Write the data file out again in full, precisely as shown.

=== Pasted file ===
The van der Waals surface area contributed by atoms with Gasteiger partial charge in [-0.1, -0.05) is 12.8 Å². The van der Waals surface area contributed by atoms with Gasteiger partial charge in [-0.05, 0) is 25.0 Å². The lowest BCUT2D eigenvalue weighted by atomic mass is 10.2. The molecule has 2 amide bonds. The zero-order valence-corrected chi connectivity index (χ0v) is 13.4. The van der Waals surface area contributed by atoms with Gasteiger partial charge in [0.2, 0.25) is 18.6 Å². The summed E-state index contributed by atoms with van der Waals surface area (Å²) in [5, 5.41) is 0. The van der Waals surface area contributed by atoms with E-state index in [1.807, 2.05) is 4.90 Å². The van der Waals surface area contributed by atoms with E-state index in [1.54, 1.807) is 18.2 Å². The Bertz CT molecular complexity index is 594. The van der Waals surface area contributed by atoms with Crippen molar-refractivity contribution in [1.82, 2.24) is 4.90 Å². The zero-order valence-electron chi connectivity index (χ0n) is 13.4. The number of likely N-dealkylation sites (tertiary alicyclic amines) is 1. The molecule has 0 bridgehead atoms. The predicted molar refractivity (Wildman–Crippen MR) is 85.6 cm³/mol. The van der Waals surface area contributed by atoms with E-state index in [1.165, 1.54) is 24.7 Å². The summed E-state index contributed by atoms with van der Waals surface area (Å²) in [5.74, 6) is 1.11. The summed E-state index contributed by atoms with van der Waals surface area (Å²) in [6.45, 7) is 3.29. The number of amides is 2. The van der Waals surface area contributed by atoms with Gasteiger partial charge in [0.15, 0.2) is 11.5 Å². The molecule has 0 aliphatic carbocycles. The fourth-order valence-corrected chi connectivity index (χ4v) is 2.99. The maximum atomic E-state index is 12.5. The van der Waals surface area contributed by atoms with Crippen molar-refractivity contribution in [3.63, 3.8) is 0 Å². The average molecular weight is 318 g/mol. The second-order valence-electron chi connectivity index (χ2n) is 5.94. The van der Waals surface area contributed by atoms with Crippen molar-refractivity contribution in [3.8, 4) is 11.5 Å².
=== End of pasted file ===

The van der Waals surface area contributed by atoms with Gasteiger partial charge in [-0.1, -0.05) is 12.8 Å². The van der Waals surface area contributed by atoms with Gasteiger partial charge in [-0.05, 0) is 25.0 Å². The lowest BCUT2D eigenvalue weighted by atomic mass is 10.2. The molecule has 2 amide bonds. The zero-order valence-corrected chi connectivity index (χ0v) is 13.4. The van der Waals surface area contributed by atoms with Gasteiger partial charge in [0.2, 0.25) is 18.6 Å². The summed E-state index contributed by atoms with van der Waals surface area (Å²) in [5, 5.41) is 0. The van der Waals surface area contributed by atoms with E-state index in [1.807, 2.05) is 4.90 Å². The van der Waals surface area contributed by atoms with E-state index in [1.54, 1.807) is 18.2 Å². The Bertz CT molecular complexity index is 594. The van der Waals surface area contributed by atoms with Crippen molar-refractivity contribution in [1.82, 2.24) is 4.90 Å². The zero-order valence-electron chi connectivity index (χ0n) is 13.4. The number of likely N-dealkylation sites (tertiary alicyclic amines) is 1. The molecule has 0 bridgehead atoms. The predicted molar refractivity (Wildman–Crippen MR) is 85.6 cm³/mol. The van der Waals surface area contributed by atoms with E-state index in [1.165, 1.54) is 24.7 Å². The summed E-state index contributed by atoms with van der Waals surface area (Å²) in [5.74, 6) is 1.11. The summed E-state index contributed by atoms with van der Waals surface area (Å²) in [6.45, 7) is 3.29. The number of amides is 2. The van der Waals surface area contributed by atoms with Gasteiger partial charge in [0.15, 0.2) is 11.5 Å². The molecule has 0 aliphatic carbocycles. The fourth-order valence-corrected chi connectivity index (χ4v) is 2.99. The maximum atomic E-state index is 12.5. The van der Waals surface area contributed by atoms with Crippen molar-refractivity contribution in [3.63, 3.8) is 0 Å². The average molecular weight is 318 g/mol. The second-order valence-electron chi connectivity index (χ2n) is 5.94. The van der Waals surface area contributed by atoms with Crippen molar-refractivity contribution in [3.8, 4) is 11.5 Å².